Titel: Making Sense of Life: Explaining Biological Development with Models, Metaphors, and Machines
Autor/en: Evelyn Fox Keller
HARVARD UNIV PR
Oktober 2003 - kartoniert - 388 Seiten
What do biologists want? If, unlike their counterparts in physics, biologists are generally wary of a grand, overarching theory, at what kinds of explanation do biologists aim? How will we know when we have "made sense" of life? Such questions, Evelyn Fox Keller suggests, have no simple answers. Explanations in the biological sciences are typically provisional and partial, judged by criteria as heterogeneous as their subject matter. It is Keller's aim in this bold and challenging book to account for this epistemological diversity--particularly in the discipline of developmental biology.
Preface Introduction PART ONE Models: Explaining Development without the Help of Genes 1. Synthetic Biology and the Origin of Living Form 2. Morphology as a Science of Mechanical Forces 3. Untimely Births of a Mathematical Biology PART TWO Metaphors: Genes and Developmental Narratives 4. Genes, Gene Action, and Genetic Programs 5. Taming the Cybernetic Metaphor 6. Positioning Positional Information PART THREE Machines: Understanding Development with Computers, Recombinant DNA, and Molecular Imaging 7. The Visual Culture of Molecular Embryology 8. New Roles for Mathematical and Computational Modeling 9. Synthetic Biology Redux-Computer Simulation and Artificial Life Conclusion: Understanding Development Notes References Index
Evelyn Fox Keller is Professor of History and Philosophy of Science at MIT. She is the recipient of a MacArthur Fellowship and numerous honorary degrees.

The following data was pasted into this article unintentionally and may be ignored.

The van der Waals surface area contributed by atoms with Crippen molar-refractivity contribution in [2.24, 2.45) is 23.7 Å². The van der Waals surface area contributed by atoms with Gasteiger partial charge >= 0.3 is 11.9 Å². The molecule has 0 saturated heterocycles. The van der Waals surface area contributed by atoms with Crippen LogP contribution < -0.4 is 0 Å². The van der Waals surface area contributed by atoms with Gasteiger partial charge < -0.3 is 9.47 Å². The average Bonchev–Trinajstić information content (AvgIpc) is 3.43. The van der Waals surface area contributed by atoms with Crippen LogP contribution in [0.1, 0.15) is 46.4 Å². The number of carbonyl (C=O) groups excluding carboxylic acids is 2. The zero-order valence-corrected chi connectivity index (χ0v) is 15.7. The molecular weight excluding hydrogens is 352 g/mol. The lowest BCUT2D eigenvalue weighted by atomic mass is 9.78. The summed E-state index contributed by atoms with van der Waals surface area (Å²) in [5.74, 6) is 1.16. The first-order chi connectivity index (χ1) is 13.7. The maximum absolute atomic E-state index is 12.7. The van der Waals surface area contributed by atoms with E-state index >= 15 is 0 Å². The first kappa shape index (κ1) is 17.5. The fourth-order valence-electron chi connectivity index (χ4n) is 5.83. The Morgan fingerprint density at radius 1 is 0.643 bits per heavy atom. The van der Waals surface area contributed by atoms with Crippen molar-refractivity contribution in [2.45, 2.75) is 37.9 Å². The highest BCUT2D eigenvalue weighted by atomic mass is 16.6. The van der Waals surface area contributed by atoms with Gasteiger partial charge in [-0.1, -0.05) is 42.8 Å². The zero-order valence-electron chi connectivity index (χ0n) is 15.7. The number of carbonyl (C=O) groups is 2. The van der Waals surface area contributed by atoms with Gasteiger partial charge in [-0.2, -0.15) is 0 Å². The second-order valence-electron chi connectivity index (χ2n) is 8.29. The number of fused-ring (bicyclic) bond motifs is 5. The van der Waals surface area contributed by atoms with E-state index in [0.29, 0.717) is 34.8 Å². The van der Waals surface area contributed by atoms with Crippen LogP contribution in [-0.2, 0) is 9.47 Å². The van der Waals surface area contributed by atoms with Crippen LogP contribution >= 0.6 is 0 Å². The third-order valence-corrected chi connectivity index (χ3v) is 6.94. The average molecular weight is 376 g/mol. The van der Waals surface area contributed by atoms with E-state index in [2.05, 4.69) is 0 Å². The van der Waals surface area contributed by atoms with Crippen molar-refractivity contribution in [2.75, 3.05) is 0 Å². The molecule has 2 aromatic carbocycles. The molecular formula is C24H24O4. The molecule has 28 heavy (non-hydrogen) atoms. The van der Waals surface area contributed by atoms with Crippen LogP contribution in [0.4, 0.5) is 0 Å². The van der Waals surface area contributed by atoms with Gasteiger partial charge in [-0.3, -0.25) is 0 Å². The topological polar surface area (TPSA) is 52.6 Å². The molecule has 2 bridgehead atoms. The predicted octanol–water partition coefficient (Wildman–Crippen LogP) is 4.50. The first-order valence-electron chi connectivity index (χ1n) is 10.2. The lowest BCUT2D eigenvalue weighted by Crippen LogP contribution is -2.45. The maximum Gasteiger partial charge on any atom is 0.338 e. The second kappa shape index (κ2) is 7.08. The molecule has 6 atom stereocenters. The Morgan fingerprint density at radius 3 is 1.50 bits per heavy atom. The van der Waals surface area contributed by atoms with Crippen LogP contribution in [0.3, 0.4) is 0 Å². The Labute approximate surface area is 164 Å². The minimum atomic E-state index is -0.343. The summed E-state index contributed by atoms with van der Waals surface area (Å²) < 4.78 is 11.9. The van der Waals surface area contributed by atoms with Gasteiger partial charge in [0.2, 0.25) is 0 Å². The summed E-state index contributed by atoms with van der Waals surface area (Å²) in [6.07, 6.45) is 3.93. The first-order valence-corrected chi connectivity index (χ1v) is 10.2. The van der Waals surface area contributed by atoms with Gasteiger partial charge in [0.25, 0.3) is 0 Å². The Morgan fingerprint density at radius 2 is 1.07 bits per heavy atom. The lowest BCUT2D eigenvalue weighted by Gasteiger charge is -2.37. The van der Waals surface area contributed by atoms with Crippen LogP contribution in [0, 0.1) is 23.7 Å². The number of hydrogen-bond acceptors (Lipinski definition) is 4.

Making Sense of Life is about the importance of recognizing [the] tight connection between the use of language in the social domain and how it produces biological "understanding"...The central arguments of Making Sense of Life are made with grace and authority. Those who are unsettled by them, and who wish to take issue with Keller, could not ask for a more accomplished and eloquent adversary. -- Lisa Jardine New Scientist 20020510 Keller writes beautifully, explains exquisitely, does a really good job of showing how today's four-dimensional color gene-product-marked embryo pictures, available to all on the Web, have answered most of the old questions...and how they have generated a whole new set: about artificial life, about complex systems and emergence, about what we want to understand development for...I hope she finds a new generation of biology students, as well as historians, who'll appreciate her subtle thinking; this book makes sense of embryology at last. -- Jack Cohen Biologist 20021201 Evelyn Fox Keller, once a mathematical physicist but now primarily a historian of biology, has analyzed the varied attempts of 20th-century biologists to provide an explanation for the nature and origin of life...Keller's achievement is to historicize 20th-century biological concepts, so that we can begin to see that they are not inevitable, springing directly from a realization of "how nature is", but rather are culturally located, and shaped by complex social forces. -- Steven Rose Lancet 20030208